Up to a Point

Norm has more on the paradox. He also had more a few days ago, answering my mutterings on the subject. To jump to the end first, he explains further what he had in mind.

So why my suggestion of a tension or paradox in the first place? I suppose because I think some liberals disguise from themselves that there are substantive moral commitments underpinning the ‘neutral’ political framework that they favour. Neutral in many ways it is, but only up to a point.

Ah. Is that it. Right – well then I won’t try to resolve the paradox any more, because I entirely agree with that, and bit that bullet long ago. (I scribbled four pages in my notebook on the subject yesterday morning and kept returning to and emphasizing the phrase ‘up to a point’ [and didn’t see Norm’s comment until today], so we’re on the same page here.) Yeah – if there’s one thing I don’t do it’s disguise from myself that there are substantive moral commitments underpinning the ‘neutral’ political framework I favour. I’m sharply aware of that; the awareness is basic to the ‘Cultural Relativism’ In Focus among other things. Hence the insistence on ‘up to a point’ – that point is where neutrality or pluralism or tolerance or liberty or multiculturalism or cultural relativism bump up against, for instance, subordination of women, or persecution of homosexuals or ‘apostates’ or ‘blasphemers’ or other outgroups merely for being outgroups. I definitely have substantive moral commitments that trump commitments to tolerance or libertarianism. They even trump, for instance, my commitment to democracy, especially democracy understood as simple majoritarianism; I don’t care how big a majority wants to oppress women or atheists or queers or Jews: I want a strong bill of rights to trump that majority will.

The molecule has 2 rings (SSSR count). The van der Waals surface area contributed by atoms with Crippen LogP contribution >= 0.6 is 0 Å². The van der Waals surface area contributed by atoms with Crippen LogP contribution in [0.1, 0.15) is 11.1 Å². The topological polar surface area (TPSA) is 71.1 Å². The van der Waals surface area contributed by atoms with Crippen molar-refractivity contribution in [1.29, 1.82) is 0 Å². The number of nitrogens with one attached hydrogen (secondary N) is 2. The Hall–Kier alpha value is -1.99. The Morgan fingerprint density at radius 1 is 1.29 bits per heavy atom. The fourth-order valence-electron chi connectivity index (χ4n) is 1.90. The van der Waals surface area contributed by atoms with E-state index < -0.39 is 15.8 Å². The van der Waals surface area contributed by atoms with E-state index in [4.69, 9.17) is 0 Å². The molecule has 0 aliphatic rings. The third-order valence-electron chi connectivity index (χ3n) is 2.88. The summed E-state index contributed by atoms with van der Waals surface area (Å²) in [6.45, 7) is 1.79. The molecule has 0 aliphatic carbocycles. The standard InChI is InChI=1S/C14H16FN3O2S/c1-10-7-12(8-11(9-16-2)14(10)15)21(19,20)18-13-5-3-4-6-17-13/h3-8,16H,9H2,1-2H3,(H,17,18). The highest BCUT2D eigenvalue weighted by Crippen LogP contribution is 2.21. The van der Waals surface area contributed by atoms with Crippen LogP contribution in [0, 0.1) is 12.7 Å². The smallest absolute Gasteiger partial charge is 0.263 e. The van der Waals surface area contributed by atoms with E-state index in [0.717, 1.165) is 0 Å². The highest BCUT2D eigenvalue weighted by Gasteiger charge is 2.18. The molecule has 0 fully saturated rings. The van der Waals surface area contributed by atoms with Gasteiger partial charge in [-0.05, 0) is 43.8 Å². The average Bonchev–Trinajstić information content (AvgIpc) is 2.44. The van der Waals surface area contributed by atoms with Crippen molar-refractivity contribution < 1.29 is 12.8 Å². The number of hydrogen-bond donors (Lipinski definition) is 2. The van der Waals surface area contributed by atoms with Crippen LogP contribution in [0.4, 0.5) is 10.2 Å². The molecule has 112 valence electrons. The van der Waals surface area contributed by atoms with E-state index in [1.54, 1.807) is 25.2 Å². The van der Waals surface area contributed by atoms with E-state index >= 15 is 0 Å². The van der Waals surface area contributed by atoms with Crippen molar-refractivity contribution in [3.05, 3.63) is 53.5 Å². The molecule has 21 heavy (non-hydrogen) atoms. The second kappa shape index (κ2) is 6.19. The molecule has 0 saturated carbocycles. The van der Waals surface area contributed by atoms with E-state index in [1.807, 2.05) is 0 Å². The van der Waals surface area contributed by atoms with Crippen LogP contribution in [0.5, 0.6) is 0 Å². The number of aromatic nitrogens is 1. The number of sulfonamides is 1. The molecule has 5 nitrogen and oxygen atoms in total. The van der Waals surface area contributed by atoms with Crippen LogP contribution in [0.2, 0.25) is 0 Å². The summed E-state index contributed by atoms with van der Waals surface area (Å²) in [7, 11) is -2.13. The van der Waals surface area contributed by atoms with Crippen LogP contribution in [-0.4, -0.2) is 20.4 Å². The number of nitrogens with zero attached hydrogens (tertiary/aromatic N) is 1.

So to return to Norm’s original point – “Call this framework ‘pluralist liberalism’. Is it not itself premissed, then, upon principles for which universal validity is claimed by its adherents?” – I would say yes, it is, and furthermore that it applies only up to a point – which is perhaps another thing that some liberals disguise from themselves. In fact there are perhaps three of those (I’m starting to write a Spanish Inquistion sketch here). Substantive moral commitments, the fact that pluralism is believed in only up to a point, and the related fact that democracy is believed in up to a point. They’re all related. The vocabulary (the hurrah vocabulary) of tolerance, pluralism, multiculturalism, diversity, and democracy, are very often flung around as if they were all quite unqualified, unlimited in their application, when the truth of course is that none of them are. Hardly anyone actually believes in tolerance of everything, pluralism in all matters, democracy no matter what the majority decides – yet people often talk as if they do believe exactly that. It’s worth reminding each other of the point up to which.

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